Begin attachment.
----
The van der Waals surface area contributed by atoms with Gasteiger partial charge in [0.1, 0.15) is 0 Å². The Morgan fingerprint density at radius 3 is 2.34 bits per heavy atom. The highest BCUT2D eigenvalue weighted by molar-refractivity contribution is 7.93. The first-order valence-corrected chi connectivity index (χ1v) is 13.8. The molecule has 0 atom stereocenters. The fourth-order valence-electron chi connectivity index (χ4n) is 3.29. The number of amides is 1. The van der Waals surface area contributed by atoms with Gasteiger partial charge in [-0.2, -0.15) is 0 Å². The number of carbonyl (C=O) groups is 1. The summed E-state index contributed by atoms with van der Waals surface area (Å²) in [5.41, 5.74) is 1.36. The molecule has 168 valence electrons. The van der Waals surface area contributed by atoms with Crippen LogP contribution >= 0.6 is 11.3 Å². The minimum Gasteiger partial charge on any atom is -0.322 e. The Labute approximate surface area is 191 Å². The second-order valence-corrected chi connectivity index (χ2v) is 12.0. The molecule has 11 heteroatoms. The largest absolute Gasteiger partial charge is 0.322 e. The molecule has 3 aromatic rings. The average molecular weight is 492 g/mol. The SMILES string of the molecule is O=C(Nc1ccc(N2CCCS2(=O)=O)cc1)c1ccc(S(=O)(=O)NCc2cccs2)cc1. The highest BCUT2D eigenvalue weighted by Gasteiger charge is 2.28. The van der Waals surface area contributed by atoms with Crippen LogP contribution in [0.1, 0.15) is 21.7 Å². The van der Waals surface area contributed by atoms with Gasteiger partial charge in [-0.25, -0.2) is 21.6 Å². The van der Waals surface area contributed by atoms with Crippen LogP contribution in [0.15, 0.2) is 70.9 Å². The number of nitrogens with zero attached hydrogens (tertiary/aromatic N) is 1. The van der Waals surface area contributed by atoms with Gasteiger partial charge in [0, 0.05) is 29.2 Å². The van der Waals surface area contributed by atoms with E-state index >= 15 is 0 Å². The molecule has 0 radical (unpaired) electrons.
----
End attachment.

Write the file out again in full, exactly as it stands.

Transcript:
The van der Waals surface area contributed by atoms with Gasteiger partial charge in [0.1, 0.15) is 0 Å². The Morgan fingerprint density at radius 3 is 2.34 bits per heavy atom. The highest BCUT2D eigenvalue weighted by molar-refractivity contribution is 7.93. The first-order valence-corrected chi connectivity index (χ1v) is 13.8. The molecule has 0 atom stereocenters. The fourth-order valence-electron chi connectivity index (χ4n) is 3.29. The number of amides is 1. The van der Waals surface area contributed by atoms with Gasteiger partial charge in [-0.2, -0.15) is 0 Å². The number of carbonyl (C=O) groups is 1. The summed E-state index contributed by atoms with van der Waals surface area (Å²) in [5.41, 5.74) is 1.36. The molecule has 168 valence electrons. The van der Waals surface area contributed by atoms with Crippen LogP contribution >= 0.6 is 11.3 Å². The minimum Gasteiger partial charge on any atom is -0.322 e. The Labute approximate surface area is 191 Å². The second-order valence-corrected chi connectivity index (χ2v) is 12.0. The molecule has 11 heteroatoms. The largest absolute Gasteiger partial charge is 0.322 e. The molecule has 3 aromatic rings. The average molecular weight is 492 g/mol. The SMILES string of the molecule is O=C(Nc1ccc(N2CCCS2(=O)=O)cc1)c1ccc(S(=O)(=O)NCc2cccs2)cc1. The highest BCUT2D eigenvalue weighted by Gasteiger charge is 2.28. The van der Waals surface area contributed by atoms with Crippen LogP contribution in [0.1, 0.15) is 21.7 Å². The van der Waals surface area contributed by atoms with Gasteiger partial charge in [-0.25, -0.2) is 21.6 Å². The van der Waals surface area contributed by atoms with Crippen LogP contribution in [0.15, 0.2) is 70.9 Å². The number of nitrogens with zero attached hydrogens (tertiary/aromatic N) is 1. The van der Waals surface area contributed by atoms with Gasteiger partial charge in [0, 0.05) is 29.2 Å². The van der Waals surface area contributed by atoms with E-state index >= 15 is 0 Å². The molecule has 0 radical (unpaired) electrons.